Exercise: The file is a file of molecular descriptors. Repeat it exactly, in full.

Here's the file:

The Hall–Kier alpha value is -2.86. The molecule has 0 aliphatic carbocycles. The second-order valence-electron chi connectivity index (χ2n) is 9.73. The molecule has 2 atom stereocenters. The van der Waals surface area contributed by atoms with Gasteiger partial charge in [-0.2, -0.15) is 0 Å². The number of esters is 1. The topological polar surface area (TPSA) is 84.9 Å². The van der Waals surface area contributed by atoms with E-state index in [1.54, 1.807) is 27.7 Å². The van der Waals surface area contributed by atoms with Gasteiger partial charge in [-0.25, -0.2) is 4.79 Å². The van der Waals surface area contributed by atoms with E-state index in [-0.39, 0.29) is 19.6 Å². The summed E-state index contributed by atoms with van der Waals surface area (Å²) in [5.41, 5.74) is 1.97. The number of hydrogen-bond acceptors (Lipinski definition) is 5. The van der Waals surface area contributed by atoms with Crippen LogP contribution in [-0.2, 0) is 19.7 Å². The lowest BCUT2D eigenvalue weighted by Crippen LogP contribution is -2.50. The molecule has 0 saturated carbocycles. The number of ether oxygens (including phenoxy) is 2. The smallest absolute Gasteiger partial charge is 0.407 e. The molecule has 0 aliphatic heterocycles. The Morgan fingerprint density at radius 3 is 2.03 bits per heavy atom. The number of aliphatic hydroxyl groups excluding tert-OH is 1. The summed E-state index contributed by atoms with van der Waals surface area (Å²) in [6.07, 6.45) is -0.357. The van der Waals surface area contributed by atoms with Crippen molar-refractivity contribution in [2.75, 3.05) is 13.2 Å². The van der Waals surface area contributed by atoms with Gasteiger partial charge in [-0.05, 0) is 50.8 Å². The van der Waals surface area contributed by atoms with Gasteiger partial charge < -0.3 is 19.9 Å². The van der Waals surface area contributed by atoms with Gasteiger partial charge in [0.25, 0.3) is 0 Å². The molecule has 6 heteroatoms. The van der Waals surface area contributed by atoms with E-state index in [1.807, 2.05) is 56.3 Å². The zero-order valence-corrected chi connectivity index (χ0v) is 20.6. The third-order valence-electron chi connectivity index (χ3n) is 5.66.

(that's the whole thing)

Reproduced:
The Hall–Kier alpha value is -2.86. The molecule has 0 aliphatic carbocycles. The second-order valence-electron chi connectivity index (χ2n) is 9.73. The molecule has 2 atom stereocenters. The van der Waals surface area contributed by atoms with Gasteiger partial charge in [-0.2, -0.15) is 0 Å². The number of esters is 1. The topological polar surface area (TPSA) is 84.9 Å². The van der Waals surface area contributed by atoms with E-state index in [1.54, 1.807) is 27.7 Å². The van der Waals surface area contributed by atoms with Gasteiger partial charge in [-0.25, -0.2) is 4.79 Å². The van der Waals surface area contributed by atoms with E-state index in [-0.39, 0.29) is 19.6 Å². The summed E-state index contributed by atoms with van der Waals surface area (Å²) in [5.41, 5.74) is 1.97. The number of hydrogen-bond acceptors (Lipinski definition) is 5. The van der Waals surface area contributed by atoms with Crippen LogP contribution in [-0.2, 0) is 19.7 Å². The lowest BCUT2D eigenvalue weighted by Crippen LogP contribution is -2.50. The molecule has 0 saturated carbocycles. The number of ether oxygens (including phenoxy) is 2. The smallest absolute Gasteiger partial charge is 0.407 e. The molecule has 0 aliphatic heterocycles. The Morgan fingerprint density at radius 3 is 2.03 bits per heavy atom. The number of aliphatic hydroxyl groups excluding tert-OH is 1. The summed E-state index contributed by atoms with van der Waals surface area (Å²) in [6.07, 6.45) is -0.357. The van der Waals surface area contributed by atoms with Crippen molar-refractivity contribution in [2.75, 3.05) is 13.2 Å². The van der Waals surface area contributed by atoms with Gasteiger partial charge in [-0.05, 0) is 50.8 Å². The van der Waals surface area contributed by atoms with Gasteiger partial charge < -0.3 is 19.9 Å². The van der Waals surface area contributed by atoms with Gasteiger partial charge in [0.25, 0.3) is 0 Å². The molecule has 6 heteroatoms. The van der Waals surface area contributed by atoms with E-state index in [1.807, 2.05) is 56.3 Å². The zero-order valence-corrected chi connectivity index (χ0v) is 20.6. The third-order valence-electron chi connectivity index (χ3n) is 5.66.